From here in Laramie, we could ride about 50 miles east, crossing the Laramie Range and into Cheyenne, the state capital, and one of the two largest cities of Wyoming (Casper is the other and both have about 50,000 souls). But maybe we’ll want to wait until the later part of July so we can attend the “Daddy of ‘Em All” – the best rodeo go–round on earth, during Cheyenne Frontier Days. So for now, let’s head north and cross the North Platte River and the old Oregon Trail and ride toward the Big Horn Mountains. We’ll soon come across the Hole-in-the-Wall country, a favorite hideout of Butch Cassidy and the Sundance Kid and relive those by-gone days of cowboys, outlaws, and ladies of the night. If we ride north and east from there we’ll come to the town of Kaycee and the Powder River country where the Johnson County War took place in 1892. That was when the big ‘cattle barons’ of the state hired a bunch of Texas gunslingers to run out all the small ranchers, cowboys, and homesteaders in Johnson County so they’d have the range to themselves. They just didn’t allow for the fact that Sam Colt had made all men equal.
If we turn our ponies around and cross the Big Horns headed west, we can say our prayers at the centuries old ‘Medicine Wheel’ atop Medicine Mountain. Now there’s a real mystery, for we still don’t know who built it and for what reason. Dropping down into the Big Horn Basin, we can mosey on over to Cody and visit some of those art and historical displays at the Buffalo Bill Historical Center, or lope over to the world’s largest mineral hot springs at Thermopolis, where we can soothe our saddle sore limbs. When we get done soaking, it’s up and over the Owl Creek Mountains into the Wind River Valley, home of the Arapaho and Shoshone Tribes on the beautiful Wind River Indian Reservation.
Seeing as how my pony’s getting played out and the Wind River Country is where I like to hang my hat for a spell, I’m gonna leave you here to find your way back to Laramie. ‘Course you probably might want to keep on riding over to Jackson Hole and gaze at the Tetons for a spell before rafting down the Snake River. Whatever pleases you, tickles me plumb to death. Then there’s Old Faithful and the Yellowstone country to see … and South Pass and the Red Desert … and don’t forget to stop at Saratoga and soak in the Hobo Pool … well, hell, you’ve only just begun to see and do everything Wyoming has to offer.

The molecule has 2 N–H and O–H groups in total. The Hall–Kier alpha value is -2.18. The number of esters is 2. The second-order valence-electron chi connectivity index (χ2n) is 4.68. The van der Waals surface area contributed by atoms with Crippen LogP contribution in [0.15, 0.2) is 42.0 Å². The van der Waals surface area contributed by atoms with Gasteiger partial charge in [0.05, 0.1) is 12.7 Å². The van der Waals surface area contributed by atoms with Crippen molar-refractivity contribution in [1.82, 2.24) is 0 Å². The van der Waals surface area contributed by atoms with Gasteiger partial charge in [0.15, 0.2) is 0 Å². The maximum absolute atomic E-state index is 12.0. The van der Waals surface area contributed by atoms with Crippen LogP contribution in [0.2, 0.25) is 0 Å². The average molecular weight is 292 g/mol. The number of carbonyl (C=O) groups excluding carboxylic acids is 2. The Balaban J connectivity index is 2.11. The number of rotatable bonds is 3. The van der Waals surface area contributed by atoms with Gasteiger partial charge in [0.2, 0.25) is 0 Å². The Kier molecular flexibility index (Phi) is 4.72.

Adios for now – hope you enjoyed your ride. I’ll be seeing you when our trails cross again, hopefully someday soon. Until then, as the Indians say, May the Great Mystery make the Sun Rise in your Hearts.
Mark Harvey’s Resume:
Mark Erwin Harvey
1987 AA – Central Wyoming College – General
1989 BA w/Honors – University of Wyoming – American Studies; Minor, History
1992 MA – University of Wyoming – American Studies
Thesis: A Civil War in Wyoming: The Johnson County War
EMPLOYER: U.S. Department of Transportation: Federal Highways Administration
JOB TITLE: Surveying Technician/Inspector
DATES: 7/2000 to 10/2017; Retired
DUTIES: Survey crew chief; survey of Federal Highway Administration roads and highways. Stake centerline and construction limits, cross-section roads, perform topographic profiles and level loops, establish right of ways, etc. Operate Leica Total Station & GPS instruments, electronic and manual levels, edit and process data (Microstation & SurveyPro).
EMPLOYER: Northwest College – Powell, WY